Resnick [28] explains two mechanisms through which calcium may affect blood pressure. The depletion of calcium may result in a significant reduction in calcium in all cell membranes, thus decreasing the stability of smooth muscle cell membranes. In addition, when the calcium concentration is optimal, the smooth muscle cells' membranes are stabilized, thereby preventing calcium from entering the cell and preventing vasoconstriction [28, 29]. Calcium, along with other ions such as potassium and magnesium, acts to stabilize cell membranes and maintain ionic balance [30]. Renin-angiotensin (RAS) is another system that controls blood pressure by affecting calcium metabolism and vascular tone [31,32,33]. A rise in intracellular calcium leads to an increase in vascular smooth muscle tone, peripheral vascular resistance, and the sympathetic response, resulting in an increase in blood pressure [34,35,36]. Several studies have demonstrated that hypocalcemia can lower blood pressure during weaning from the CPB. Calcium can currently be helpful in weaning off CPB, according to these results [37]. Calcium administration has improved cardiac output and the mean arterial pressure in several studies. A study showed an increase in cardiac index, stroke volume, and mean blood pressure after administering 1.5 mg/kg/min of calcium [5, 38, 39]. The evidence supporting the beneficial effects of calcium (such as increasing the variables mentioned above) is limited in the case of Vasoplegia and moderate contractility reduction [5]. The calcium ions play an essential role in the excitation–contraction coupling process of Cardiomyocytes [40, 41]. As the concentration of intracellular Ca2+ increases, the cardiac troponin c conformation is altered, causing the tropomyosin complex to separate and expose the myosin-binding site on the actin molecule, resulting in muscle contraction [41]. There was a biphasic response to CaCl2 administration in a study by Shapira [5]. In the first phase, the cardiac index increased, and the SVR decreased. In the second phase, the SVR gradually increased and continued to increase throughout the study. In the first phase, both systolic and diastolic pressure increased immediately. The increase in blood pressure is due to the increase in cardiac index in the first phase and the increase in the SVR in the second phase. Also, the increase in the cardiac index in the second phase is due to the increase in myocardial contractility along with the increase in stroke volume despite the increase in afterload [5]. Ionized calcium is known to affect hemodynamic variables in various ways. This effect can either be direct or will increase the release of catecholamines from the adrenal glands and sympathetic fibers. According to [42], CaCl2 administration increased SVR immediately after CPB onset. Other physiological reasons for this reaction include the use of CPB, systemic hypothermia, surgical trauma, and changes in catecholamine levels, which modulate the response to CaCl2 administration [5].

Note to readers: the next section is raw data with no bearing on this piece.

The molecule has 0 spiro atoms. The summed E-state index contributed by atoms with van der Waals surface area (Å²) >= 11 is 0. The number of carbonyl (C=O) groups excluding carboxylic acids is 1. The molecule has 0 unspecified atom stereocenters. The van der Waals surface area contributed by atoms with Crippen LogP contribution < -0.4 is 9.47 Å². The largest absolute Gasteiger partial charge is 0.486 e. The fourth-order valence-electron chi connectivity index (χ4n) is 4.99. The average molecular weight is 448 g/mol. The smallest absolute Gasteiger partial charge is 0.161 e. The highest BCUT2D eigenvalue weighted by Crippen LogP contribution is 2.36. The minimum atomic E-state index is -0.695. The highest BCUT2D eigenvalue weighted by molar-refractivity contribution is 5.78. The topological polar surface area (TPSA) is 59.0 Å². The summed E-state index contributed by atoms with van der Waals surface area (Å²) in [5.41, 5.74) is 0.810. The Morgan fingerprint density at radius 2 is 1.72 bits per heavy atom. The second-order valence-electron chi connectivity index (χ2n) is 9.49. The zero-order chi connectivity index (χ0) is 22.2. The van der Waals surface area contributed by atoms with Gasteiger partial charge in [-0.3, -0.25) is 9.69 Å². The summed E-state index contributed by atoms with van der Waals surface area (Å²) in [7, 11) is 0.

Conclusions

In the present study, according to the initial hypotheses, the average systolic blood pressure and mean heart rate in both intervention and control groups were similar during the study period. Therefore, calcium gluconate intervention did not have an apparent effect on them. No statistically significant difference in inotropic rate, inotropic reception time, and EF was found between the intervention and control groups. Unlike systolic pressure, mean diastolic blood pressure decreased, and mean arterial pressure increased significantly. Therefore, the slope of change during the study period was different between the intervention and control groups. Considering the involvement of other factors, such as magnesium ions and potassium, it seems that additional research in other settings is required to generalize the results of this study.

Availability of data and materials

Not applicable.

Abbreviations

RH:

Rhesus factor

ANOVA:

Analysis of variance

EF:

Ejection fraction

CPB:

Cardiopulmonary bypass

TIVA:

Total intravenous anesthesia

ACT:

Activated clotting time

MAP:

Arterial blood pressure

SBP:

Systolic blood pressure

DBP:

Diastolic blood pressure

HR:

Heart rate

ICU:

Intensive critical unit

BSA:

Body surface area

CPR:

Cardiopulmonary resuscitation

RBC:

Red blood cells

FFP:

Fresh frozen plasma

Plt:

Platelet

NIRS:

Near infra-red spectroscopy

EKG:

Electrocardiogram

NIBP:

None invasive blood pressure

iNO:

Inhaled nitric oxide

PEEP:

Positive end-expiratory pressure

PIP:

Peak inspiratory pressure

RR:

Respiratory rate

CXR:

Chest X-ray

RAS:

Renin-angiotensin system

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Acknowledgements

This study is performed in the form of a master’s dissertation in Circulatory Technology. It was registered in Iran Randomized Clinical Trial with code: IR.RHC.REC.1400.042.We thank all the participants.

Funding

Not applicable.

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Authors and Affiliations

Authors

Contributions

SZF, AHJ, MG contributed to conceptualization, methodology, and supervision; SRZ contributed to data collection and formal analysis and investigation; ZM and SMM contributed to writing—original draft preparation, review, and editing and statistical tests. All authors read and approved the final manuscript.

Corresponding author

Correspondence to Zohreh Morshedizad.

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Ethics approval and consent to participate

This study was approved by the Ethics Committee of Rajaie Cardiovascular Medical and Research Center, Tehran. In addition, the study was registered in the Iranian Registry of Clinical Trials with the code of IR.RHC.REC.1400.042. Obtained written informed consent from parents of children under 7-years-old, to participate in the study.

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Not applicable.

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All authors have none to declare.

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Faritous, S.Z., Zaree, S.R., Morshedizad, Z. et al. The effect of calcium gluconate administration during cardiopulmonary bypass on hemodynamic variables in infants undergoing open-heart surgery. Egypt Heart J 74, 29 (2022). https://doi.org/10.1186/s43044-022-00266-w

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Keywords

  • Calcium gluconate
  • Cardiopulmonary bypass
  • Hemodynamics
  • Open-heart surgery